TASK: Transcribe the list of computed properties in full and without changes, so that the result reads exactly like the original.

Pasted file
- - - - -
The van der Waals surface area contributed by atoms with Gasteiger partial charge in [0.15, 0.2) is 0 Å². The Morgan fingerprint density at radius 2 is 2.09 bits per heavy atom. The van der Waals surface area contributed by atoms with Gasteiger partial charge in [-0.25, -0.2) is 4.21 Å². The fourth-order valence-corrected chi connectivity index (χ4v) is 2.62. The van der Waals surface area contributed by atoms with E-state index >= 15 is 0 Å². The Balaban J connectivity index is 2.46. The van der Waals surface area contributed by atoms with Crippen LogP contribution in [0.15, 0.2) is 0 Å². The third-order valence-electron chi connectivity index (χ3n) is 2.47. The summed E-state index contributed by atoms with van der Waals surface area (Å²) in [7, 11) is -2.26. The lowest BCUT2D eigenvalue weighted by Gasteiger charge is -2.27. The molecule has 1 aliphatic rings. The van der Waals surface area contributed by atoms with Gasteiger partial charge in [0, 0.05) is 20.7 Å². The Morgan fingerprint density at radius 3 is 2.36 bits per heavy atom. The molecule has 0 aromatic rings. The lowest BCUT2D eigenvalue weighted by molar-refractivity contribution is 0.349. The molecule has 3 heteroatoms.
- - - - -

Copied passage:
The van der Waals surface area contributed by atoms with Gasteiger partial charge in [0.15, 0.2) is 0 Å². The Morgan fingerprint density at radius 2 is 2.09 bits per heavy atom. The van der Waals surface area contributed by atoms with Gasteiger partial charge in [-0.25, -0.2) is 4.21 Å². The fourth-order valence-corrected chi connectivity index (χ4v) is 2.62. The van der Waals surface area contributed by atoms with E-state index >= 15 is 0 Å². The Balaban J connectivity index is 2.46. The van der Waals surface area contributed by atoms with Crippen LogP contribution in [0.15, 0.2) is 0 Å². The third-order valence-electron chi connectivity index (χ3n) is 2.47. The summed E-state index contributed by atoms with van der Waals surface area (Å²) in [7, 11) is -2.26. The lowest BCUT2D eigenvalue weighted by Gasteiger charge is -2.27. The molecule has 1 aliphatic rings. The van der Waals surface area contributed by atoms with Gasteiger partial charge in [0, 0.05) is 20.7 Å². The Morgan fingerprint density at radius 3 is 2.36 bits per heavy atom. The molecule has 0 aromatic rings. The lowest BCUT2D eigenvalue weighted by molar-refractivity contribution is 0.349. The molecule has 3 heteroatoms.